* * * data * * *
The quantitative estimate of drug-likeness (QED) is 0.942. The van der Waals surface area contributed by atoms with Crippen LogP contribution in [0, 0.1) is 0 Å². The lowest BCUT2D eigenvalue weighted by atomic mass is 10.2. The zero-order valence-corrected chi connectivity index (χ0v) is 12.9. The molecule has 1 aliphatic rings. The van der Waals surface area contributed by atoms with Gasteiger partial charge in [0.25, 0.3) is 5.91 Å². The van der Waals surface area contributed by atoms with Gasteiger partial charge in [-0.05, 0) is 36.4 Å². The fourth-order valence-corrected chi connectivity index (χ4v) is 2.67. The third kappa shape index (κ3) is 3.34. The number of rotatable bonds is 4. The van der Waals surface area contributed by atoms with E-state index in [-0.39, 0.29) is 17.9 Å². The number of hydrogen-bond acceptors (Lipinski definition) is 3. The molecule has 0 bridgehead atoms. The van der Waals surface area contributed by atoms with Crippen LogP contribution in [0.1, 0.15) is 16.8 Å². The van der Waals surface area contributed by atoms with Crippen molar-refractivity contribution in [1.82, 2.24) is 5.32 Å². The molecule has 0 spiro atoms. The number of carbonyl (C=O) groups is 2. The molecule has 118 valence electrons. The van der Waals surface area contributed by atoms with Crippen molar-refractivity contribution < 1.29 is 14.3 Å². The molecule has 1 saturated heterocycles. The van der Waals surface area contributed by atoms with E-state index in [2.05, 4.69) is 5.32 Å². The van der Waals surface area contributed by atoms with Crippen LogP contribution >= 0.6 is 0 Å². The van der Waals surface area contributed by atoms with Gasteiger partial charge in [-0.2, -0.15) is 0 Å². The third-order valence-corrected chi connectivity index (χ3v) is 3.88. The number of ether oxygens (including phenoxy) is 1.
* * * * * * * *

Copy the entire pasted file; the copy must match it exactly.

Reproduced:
The quantitative estimate of drug-likeness (QED) is 0.942. The van der Waals surface area contributed by atoms with Crippen LogP contribution in [0, 0.1) is 0 Å². The lowest BCUT2D eigenvalue weighted by atomic mass is 10.2. The zero-order valence-corrected chi connectivity index (χ0v) is 12.9. The molecule has 1 aliphatic rings. The van der Waals surface area contributed by atoms with Gasteiger partial charge in [0.25, 0.3) is 5.91 Å². The van der Waals surface area contributed by atoms with Gasteiger partial charge in [-0.05, 0) is 36.4 Å². The fourth-order valence-corrected chi connectivity index (χ4v) is 2.67. The third kappa shape index (κ3) is 3.34. The number of rotatable bonds is 4. The van der Waals surface area contributed by atoms with E-state index in [-0.39, 0.29) is 17.9 Å². The number of hydrogen-bond acceptors (Lipinski definition) is 3. The molecule has 0 bridgehead atoms. The van der Waals surface area contributed by atoms with Crippen LogP contribution in [0.1, 0.15) is 16.8 Å². The van der Waals surface area contributed by atoms with Crippen molar-refractivity contribution in [1.82, 2.24) is 5.32 Å². The molecule has 0 spiro atoms. The number of carbonyl (C=O) groups is 2. The molecule has 118 valence electrons. The van der Waals surface area contributed by atoms with Crippen molar-refractivity contribution < 1.29 is 14.3 Å². The molecule has 1 saturated heterocycles. The van der Waals surface area contributed by atoms with E-state index in [2.05, 4.69) is 5.32 Å². The van der Waals surface area contributed by atoms with Crippen LogP contribution >= 0.6 is 0 Å². The van der Waals surface area contributed by atoms with Gasteiger partial charge in [-0.2, -0.15) is 0 Å². The third-order valence-corrected chi connectivity index (χ3v) is 3.88. The number of ether oxygens (including phenoxy) is 1.